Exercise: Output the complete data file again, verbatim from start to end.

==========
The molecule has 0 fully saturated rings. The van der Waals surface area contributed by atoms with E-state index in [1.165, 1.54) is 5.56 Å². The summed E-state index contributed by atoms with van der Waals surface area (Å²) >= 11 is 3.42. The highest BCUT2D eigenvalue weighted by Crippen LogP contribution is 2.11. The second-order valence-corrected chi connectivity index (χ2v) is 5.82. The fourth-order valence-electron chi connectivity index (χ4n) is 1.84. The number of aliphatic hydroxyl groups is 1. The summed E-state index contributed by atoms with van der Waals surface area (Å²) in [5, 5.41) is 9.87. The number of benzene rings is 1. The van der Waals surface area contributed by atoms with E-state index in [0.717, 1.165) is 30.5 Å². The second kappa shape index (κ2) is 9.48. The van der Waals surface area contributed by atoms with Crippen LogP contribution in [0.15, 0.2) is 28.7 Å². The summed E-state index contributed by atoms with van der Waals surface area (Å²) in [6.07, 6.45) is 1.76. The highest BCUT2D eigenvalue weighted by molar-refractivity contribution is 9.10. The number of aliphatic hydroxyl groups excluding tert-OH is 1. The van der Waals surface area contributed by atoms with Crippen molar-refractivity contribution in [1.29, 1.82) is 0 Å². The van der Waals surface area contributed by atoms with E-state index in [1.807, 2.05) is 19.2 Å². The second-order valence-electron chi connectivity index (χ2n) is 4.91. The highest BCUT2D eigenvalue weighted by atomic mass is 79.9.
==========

The molecule has 0 fully saturated rings. The van der Waals surface area contributed by atoms with E-state index in [1.165, 1.54) is 5.56 Å². The summed E-state index contributed by atoms with van der Waals surface area (Å²) >= 11 is 3.42. The highest BCUT2D eigenvalue weighted by Crippen LogP contribution is 2.11. The second-order valence-corrected chi connectivity index (χ2v) is 5.82. The fourth-order valence-electron chi connectivity index (χ4n) is 1.84. The number of aliphatic hydroxyl groups is 1. The summed E-state index contributed by atoms with van der Waals surface area (Å²) in [5, 5.41) is 9.87. The number of benzene rings is 1. The van der Waals surface area contributed by atoms with E-state index in [0.717, 1.165) is 30.5 Å². The second kappa shape index (κ2) is 9.48. The van der Waals surface area contributed by atoms with Crippen LogP contribution in [0.15, 0.2) is 28.7 Å². The summed E-state index contributed by atoms with van der Waals surface area (Å²) in [6.07, 6.45) is 1.76. The highest BCUT2D eigenvalue weighted by molar-refractivity contribution is 9.10. The number of aliphatic hydroxyl groups excluding tert-OH is 1. The van der Waals surface area contributed by atoms with Crippen molar-refractivity contribution in [1.29, 1.82) is 0 Å². The van der Waals surface area contributed by atoms with E-state index in [1.807, 2.05) is 19.2 Å². The second-order valence-electron chi connectivity index (χ2n) is 4.91. The highest BCUT2D eigenvalue weighted by atomic mass is 79.9.